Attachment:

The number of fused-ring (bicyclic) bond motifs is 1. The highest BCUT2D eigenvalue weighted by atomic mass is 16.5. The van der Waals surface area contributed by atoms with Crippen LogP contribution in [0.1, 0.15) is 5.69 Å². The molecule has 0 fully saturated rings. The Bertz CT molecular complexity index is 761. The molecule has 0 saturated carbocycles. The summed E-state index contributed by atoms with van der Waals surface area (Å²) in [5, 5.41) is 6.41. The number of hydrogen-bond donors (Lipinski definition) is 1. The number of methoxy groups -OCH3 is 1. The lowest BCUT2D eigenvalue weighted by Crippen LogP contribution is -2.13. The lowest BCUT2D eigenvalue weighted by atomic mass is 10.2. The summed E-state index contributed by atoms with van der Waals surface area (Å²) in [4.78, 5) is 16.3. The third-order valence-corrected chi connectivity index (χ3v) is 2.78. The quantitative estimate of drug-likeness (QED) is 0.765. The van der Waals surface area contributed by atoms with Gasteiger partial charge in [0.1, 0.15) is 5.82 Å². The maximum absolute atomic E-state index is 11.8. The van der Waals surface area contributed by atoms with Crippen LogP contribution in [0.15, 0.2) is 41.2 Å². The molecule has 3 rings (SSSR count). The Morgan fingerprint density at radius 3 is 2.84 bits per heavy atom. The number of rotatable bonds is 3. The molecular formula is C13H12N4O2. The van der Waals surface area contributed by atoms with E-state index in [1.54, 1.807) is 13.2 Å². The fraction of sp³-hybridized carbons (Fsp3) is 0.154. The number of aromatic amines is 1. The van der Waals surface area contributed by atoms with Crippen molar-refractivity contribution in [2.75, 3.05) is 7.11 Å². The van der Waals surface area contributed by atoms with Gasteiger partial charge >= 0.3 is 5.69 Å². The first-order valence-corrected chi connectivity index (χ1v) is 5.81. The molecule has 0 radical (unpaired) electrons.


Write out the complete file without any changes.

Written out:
The number of fused-ring (bicyclic) bond motifs is 1. The highest BCUT2D eigenvalue weighted by atomic mass is 16.5. The van der Waals surface area contributed by atoms with Crippen LogP contribution in [0.1, 0.15) is 5.69 Å². The molecule has 0 fully saturated rings. The Bertz CT molecular complexity index is 761. The molecule has 0 saturated carbocycles. The summed E-state index contributed by atoms with van der Waals surface area (Å²) in [5, 5.41) is 6.41. The number of hydrogen-bond donors (Lipinski definition) is 1. The number of methoxy groups -OCH3 is 1. The lowest BCUT2D eigenvalue weighted by Crippen LogP contribution is -2.13. The lowest BCUT2D eigenvalue weighted by atomic mass is 10.2. The summed E-state index contributed by atoms with van der Waals surface area (Å²) in [4.78, 5) is 16.3. The third-order valence-corrected chi connectivity index (χ3v) is 2.78. The quantitative estimate of drug-likeness (QED) is 0.765. The van der Waals surface area contributed by atoms with Gasteiger partial charge in [0.1, 0.15) is 5.82 Å². The maximum absolute atomic E-state index is 11.8. The van der Waals surface area contributed by atoms with Crippen LogP contribution in [0.15, 0.2) is 41.2 Å². The molecule has 3 rings (SSSR count). The Morgan fingerprint density at radius 3 is 2.84 bits per heavy atom. The number of rotatable bonds is 3. The molecular formula is C13H12N4O2. The van der Waals surface area contributed by atoms with E-state index in [1.54, 1.807) is 13.2 Å². The fraction of sp³-hybridized carbons (Fsp3) is 0.154. The number of aromatic amines is 1. The van der Waals surface area contributed by atoms with Crippen molar-refractivity contribution in [2.75, 3.05) is 7.11 Å². The van der Waals surface area contributed by atoms with Gasteiger partial charge >= 0.3 is 5.69 Å². The first-order valence-corrected chi connectivity index (χ1v) is 5.81. The molecule has 0 radical (unpaired) electrons.